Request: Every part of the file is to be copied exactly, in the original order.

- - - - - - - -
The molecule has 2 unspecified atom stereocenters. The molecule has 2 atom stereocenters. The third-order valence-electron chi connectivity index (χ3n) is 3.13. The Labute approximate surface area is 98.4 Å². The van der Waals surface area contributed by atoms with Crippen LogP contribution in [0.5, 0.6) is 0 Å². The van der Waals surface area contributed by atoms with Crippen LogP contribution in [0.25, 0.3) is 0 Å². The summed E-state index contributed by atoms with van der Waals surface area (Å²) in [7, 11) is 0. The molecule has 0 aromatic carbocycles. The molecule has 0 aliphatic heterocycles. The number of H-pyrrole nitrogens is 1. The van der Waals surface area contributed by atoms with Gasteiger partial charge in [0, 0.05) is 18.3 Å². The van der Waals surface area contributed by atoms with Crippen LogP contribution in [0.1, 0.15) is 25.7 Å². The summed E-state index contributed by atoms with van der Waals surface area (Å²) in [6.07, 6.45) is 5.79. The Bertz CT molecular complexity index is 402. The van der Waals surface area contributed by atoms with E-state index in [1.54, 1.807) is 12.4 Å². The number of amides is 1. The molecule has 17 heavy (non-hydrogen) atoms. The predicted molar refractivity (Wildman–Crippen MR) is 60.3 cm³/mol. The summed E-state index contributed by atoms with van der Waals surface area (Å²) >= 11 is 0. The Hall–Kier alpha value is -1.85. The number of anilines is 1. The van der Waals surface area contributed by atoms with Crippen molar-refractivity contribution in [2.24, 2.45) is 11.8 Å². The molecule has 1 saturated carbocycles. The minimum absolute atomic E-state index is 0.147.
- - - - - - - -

The molecule has 2 unspecified atom stereocenters. The molecule has 2 atom stereocenters. The third-order valence-electron chi connectivity index (χ3n) is 3.13. The Labute approximate surface area is 98.4 Å². The van der Waals surface area contributed by atoms with Crippen LogP contribution in [0.5, 0.6) is 0 Å². The van der Waals surface area contributed by atoms with Crippen LogP contribution in [0.25, 0.3) is 0 Å². The summed E-state index contributed by atoms with van der Waals surface area (Å²) in [7, 11) is 0. The molecule has 0 aromatic carbocycles. The molecule has 0 aliphatic heterocycles. The number of H-pyrrole nitrogens is 1. The van der Waals surface area contributed by atoms with Gasteiger partial charge in [0, 0.05) is 18.3 Å². The van der Waals surface area contributed by atoms with Crippen LogP contribution in [0.1, 0.15) is 25.7 Å². The summed E-state index contributed by atoms with van der Waals surface area (Å²) in [6.07, 6.45) is 5.79. The Bertz CT molecular complexity index is 402. The van der Waals surface area contributed by atoms with E-state index in [1.54, 1.807) is 12.4 Å². The number of amides is 1. The molecule has 17 heavy (non-hydrogen) atoms. The predicted molar refractivity (Wildman–Crippen MR) is 60.3 cm³/mol. The summed E-state index contributed by atoms with van der Waals surface area (Å²) >= 11 is 0. The Hall–Kier alpha value is -1.85. The number of anilines is 1. The van der Waals surface area contributed by atoms with Crippen molar-refractivity contribution in [2.24, 2.45) is 11.8 Å². The molecule has 1 saturated carbocycles. The minimum absolute atomic E-state index is 0.147.